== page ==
What is the name for a waffle square? I don’t mean the boundary of the square that is formed by the cooked batter. I mean the three-dimensional space contained in that boundary, the space that is later filled by the syrup. There really should be a name for this, a word like quirrelle or fraeton. Until we have it, I’ll continue to drink this whiskey. It gives me the feeling I imagine that waffle has of being perfectly filled with delicious syrup—top to bottom and side to side, just a perfect syrupy plenum in what was before a nameless void.
This glass of Weller prompts me to wax philosophical about such things. First, there’s a spicy nose: cloved limes and pinecones in a holiday wreath. Votive candles pushed out into a pool of honey. Raspberries hiding in a honeysuckle bush. An ATM theft gone wrong in a really fiery way.
But it’s the mouth that seals it. I feel the gentle love bites from the 90 proof, but I also feel the patriotic stirring of amber waves of grain just standing up in all of their amberness to wave—to wave at me! Then there’s that feeling that occasioned my journey to the OED. It’s the feeling of syrup just filling up the golden brown, baked-batter edges and slowly leeching into the walls. All the waffle squares [or quirrelles] are perfectly filled and even. I’ve composed a 3D liquid sculptural masterpiece!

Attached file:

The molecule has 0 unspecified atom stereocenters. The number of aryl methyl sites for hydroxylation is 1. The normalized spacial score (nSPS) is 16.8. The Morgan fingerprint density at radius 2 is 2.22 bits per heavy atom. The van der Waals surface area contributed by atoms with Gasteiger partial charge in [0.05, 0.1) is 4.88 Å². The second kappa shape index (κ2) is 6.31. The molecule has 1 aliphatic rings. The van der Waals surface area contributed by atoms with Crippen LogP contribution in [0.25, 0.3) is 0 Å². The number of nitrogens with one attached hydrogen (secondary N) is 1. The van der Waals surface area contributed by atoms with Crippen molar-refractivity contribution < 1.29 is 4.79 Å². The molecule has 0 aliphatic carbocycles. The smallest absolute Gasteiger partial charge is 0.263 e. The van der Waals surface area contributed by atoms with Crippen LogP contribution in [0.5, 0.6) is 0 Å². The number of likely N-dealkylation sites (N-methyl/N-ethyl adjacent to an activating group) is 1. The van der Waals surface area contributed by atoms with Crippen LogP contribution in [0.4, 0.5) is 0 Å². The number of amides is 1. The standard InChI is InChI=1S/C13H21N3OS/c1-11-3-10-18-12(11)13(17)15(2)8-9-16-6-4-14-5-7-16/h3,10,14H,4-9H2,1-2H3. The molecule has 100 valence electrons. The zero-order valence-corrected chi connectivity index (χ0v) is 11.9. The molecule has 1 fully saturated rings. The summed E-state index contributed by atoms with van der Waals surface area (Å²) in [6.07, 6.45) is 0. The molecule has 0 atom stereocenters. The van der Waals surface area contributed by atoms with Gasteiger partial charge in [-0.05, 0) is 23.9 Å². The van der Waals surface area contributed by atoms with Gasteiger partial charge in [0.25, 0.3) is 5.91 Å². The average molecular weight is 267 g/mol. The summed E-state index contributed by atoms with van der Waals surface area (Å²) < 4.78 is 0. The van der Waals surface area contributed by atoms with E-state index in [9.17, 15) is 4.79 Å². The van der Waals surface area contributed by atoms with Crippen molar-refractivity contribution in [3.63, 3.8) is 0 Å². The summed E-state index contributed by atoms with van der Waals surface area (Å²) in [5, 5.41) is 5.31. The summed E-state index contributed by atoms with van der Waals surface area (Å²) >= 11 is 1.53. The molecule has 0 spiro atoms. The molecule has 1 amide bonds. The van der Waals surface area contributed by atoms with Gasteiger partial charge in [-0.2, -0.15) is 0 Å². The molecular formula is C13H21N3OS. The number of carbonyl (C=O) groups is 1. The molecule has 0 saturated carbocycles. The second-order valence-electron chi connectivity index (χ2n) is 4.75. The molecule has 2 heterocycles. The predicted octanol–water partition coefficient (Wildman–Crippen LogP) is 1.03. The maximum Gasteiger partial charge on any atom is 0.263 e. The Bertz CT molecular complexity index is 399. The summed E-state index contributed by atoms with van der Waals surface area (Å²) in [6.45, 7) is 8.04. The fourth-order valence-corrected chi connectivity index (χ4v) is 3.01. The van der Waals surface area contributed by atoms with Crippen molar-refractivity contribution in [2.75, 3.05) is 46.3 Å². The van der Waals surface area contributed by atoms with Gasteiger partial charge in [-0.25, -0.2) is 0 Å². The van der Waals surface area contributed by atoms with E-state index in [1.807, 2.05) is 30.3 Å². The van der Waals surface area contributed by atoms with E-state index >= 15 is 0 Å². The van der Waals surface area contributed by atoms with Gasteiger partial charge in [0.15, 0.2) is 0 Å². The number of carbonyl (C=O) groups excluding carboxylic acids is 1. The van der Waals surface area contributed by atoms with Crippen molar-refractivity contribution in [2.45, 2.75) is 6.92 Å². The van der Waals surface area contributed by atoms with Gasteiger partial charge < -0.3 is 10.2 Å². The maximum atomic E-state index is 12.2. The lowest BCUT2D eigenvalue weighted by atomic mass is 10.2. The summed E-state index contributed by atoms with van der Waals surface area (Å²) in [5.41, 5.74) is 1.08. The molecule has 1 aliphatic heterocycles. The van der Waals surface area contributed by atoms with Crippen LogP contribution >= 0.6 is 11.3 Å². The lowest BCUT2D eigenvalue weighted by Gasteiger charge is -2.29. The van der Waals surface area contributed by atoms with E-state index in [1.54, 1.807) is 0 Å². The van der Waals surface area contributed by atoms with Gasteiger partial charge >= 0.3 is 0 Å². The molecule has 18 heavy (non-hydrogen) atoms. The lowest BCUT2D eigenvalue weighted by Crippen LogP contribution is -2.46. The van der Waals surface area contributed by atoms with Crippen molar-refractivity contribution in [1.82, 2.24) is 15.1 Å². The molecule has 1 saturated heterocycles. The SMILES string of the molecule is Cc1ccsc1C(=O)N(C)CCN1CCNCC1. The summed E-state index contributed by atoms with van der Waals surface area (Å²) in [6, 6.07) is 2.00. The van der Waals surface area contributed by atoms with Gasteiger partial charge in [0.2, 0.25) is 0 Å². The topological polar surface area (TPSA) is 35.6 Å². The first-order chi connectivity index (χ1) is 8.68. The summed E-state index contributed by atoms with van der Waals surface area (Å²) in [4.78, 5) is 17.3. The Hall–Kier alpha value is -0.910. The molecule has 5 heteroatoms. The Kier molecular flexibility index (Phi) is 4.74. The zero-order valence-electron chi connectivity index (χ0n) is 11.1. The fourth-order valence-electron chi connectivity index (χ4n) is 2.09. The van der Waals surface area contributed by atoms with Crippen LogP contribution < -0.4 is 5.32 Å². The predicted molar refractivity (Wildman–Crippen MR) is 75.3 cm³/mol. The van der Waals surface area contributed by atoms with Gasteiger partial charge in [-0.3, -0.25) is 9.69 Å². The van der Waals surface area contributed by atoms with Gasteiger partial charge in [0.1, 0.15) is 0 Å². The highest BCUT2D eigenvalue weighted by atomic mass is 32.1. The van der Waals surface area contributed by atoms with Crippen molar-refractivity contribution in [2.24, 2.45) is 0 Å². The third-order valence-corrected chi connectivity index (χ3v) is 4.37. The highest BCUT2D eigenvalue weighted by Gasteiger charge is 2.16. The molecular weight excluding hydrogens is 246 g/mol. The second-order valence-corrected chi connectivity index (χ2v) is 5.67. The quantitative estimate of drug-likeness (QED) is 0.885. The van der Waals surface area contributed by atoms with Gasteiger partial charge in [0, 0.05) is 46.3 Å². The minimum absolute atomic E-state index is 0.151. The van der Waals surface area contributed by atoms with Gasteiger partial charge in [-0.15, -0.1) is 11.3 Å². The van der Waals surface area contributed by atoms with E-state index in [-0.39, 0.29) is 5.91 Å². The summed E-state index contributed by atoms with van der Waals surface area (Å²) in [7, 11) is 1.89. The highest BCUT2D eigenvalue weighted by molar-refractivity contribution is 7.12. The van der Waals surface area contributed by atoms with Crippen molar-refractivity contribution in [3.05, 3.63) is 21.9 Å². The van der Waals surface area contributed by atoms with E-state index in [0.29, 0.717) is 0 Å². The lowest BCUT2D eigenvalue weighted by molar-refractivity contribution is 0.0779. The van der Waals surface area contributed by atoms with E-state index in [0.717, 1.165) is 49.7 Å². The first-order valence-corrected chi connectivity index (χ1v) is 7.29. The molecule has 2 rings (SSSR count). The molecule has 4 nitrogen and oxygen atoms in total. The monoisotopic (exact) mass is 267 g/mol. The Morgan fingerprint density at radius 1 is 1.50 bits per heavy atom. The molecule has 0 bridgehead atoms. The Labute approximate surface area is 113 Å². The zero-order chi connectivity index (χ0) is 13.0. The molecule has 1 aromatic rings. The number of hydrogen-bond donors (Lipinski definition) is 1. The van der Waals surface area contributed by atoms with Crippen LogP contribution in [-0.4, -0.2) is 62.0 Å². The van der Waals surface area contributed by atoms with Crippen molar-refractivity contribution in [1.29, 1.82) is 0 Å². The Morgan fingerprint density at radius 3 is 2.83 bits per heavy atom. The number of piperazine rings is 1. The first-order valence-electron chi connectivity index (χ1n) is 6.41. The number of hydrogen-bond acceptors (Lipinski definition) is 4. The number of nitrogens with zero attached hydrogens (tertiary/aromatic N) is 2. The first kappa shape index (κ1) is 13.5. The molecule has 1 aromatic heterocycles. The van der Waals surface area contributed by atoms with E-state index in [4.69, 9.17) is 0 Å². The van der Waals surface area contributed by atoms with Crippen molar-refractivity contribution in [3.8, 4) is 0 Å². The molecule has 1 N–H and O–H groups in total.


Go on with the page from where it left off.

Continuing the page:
There’s soft spice on the finish, but spice nonetheless. Consider the heft of a small hatchet the shaft of which is made from really well-sanded maple. Or a goose-feather mattress topper on a memory foam mattress suffering from dementia. There is much smoothness and beauty. The smile of a mangy dog running off with a chicken bone. The perfect fitting madras shirt in the summer at dusk.
–Our thanks to Jobie Smith and Sazerac for the sample!